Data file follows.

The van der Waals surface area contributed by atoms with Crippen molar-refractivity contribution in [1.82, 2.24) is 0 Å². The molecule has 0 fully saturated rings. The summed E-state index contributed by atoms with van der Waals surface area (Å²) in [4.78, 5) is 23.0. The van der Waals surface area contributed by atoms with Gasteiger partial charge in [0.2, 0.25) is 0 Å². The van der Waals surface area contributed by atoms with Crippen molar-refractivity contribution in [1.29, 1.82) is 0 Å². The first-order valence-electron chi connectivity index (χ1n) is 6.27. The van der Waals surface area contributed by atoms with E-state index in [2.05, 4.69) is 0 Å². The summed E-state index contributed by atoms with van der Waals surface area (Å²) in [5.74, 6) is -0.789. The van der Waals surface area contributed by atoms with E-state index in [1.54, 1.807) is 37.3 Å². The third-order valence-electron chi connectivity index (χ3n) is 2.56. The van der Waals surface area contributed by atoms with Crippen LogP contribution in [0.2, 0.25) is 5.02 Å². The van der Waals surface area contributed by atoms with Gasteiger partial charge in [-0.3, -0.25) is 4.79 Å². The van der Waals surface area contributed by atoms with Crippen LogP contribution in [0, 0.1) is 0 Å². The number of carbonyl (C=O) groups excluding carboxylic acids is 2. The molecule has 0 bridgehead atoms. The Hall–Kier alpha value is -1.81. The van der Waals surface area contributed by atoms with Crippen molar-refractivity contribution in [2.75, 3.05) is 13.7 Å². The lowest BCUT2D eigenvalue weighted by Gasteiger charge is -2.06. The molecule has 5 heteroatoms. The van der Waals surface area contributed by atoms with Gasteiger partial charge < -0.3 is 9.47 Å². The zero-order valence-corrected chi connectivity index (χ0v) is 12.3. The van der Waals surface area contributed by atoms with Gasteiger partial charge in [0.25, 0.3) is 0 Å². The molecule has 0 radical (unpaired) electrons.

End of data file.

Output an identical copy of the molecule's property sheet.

The van der Waals surface area contributed by atoms with Crippen molar-refractivity contribution in [1.82, 2.24) is 0 Å². The molecule has 0 fully saturated rings. The summed E-state index contributed by atoms with van der Waals surface area (Å²) in [4.78, 5) is 23.0. The van der Waals surface area contributed by atoms with Gasteiger partial charge in [0.2, 0.25) is 0 Å². The van der Waals surface area contributed by atoms with Crippen molar-refractivity contribution in [1.29, 1.82) is 0 Å². The first-order valence-electron chi connectivity index (χ1n) is 6.27. The van der Waals surface area contributed by atoms with E-state index in [2.05, 4.69) is 0 Å². The summed E-state index contributed by atoms with van der Waals surface area (Å²) in [5.74, 6) is -0.789. The van der Waals surface area contributed by atoms with E-state index in [1.54, 1.807) is 37.3 Å². The third-order valence-electron chi connectivity index (χ3n) is 2.56. The van der Waals surface area contributed by atoms with Crippen LogP contribution in [0.2, 0.25) is 5.02 Å². The van der Waals surface area contributed by atoms with Gasteiger partial charge in [-0.3, -0.25) is 4.79 Å². The van der Waals surface area contributed by atoms with Crippen LogP contribution in [0, 0.1) is 0 Å². The number of carbonyl (C=O) groups excluding carboxylic acids is 2. The molecule has 0 bridgehead atoms. The Hall–Kier alpha value is -1.81. The van der Waals surface area contributed by atoms with Crippen molar-refractivity contribution in [2.75, 3.05) is 13.7 Å². The lowest BCUT2D eigenvalue weighted by Gasteiger charge is -2.06. The molecule has 5 heteroatoms. The van der Waals surface area contributed by atoms with Gasteiger partial charge < -0.3 is 9.47 Å². The zero-order valence-corrected chi connectivity index (χ0v) is 12.3. The van der Waals surface area contributed by atoms with Gasteiger partial charge in [0.25, 0.3) is 0 Å². The molecule has 0 radical (unpaired) electrons.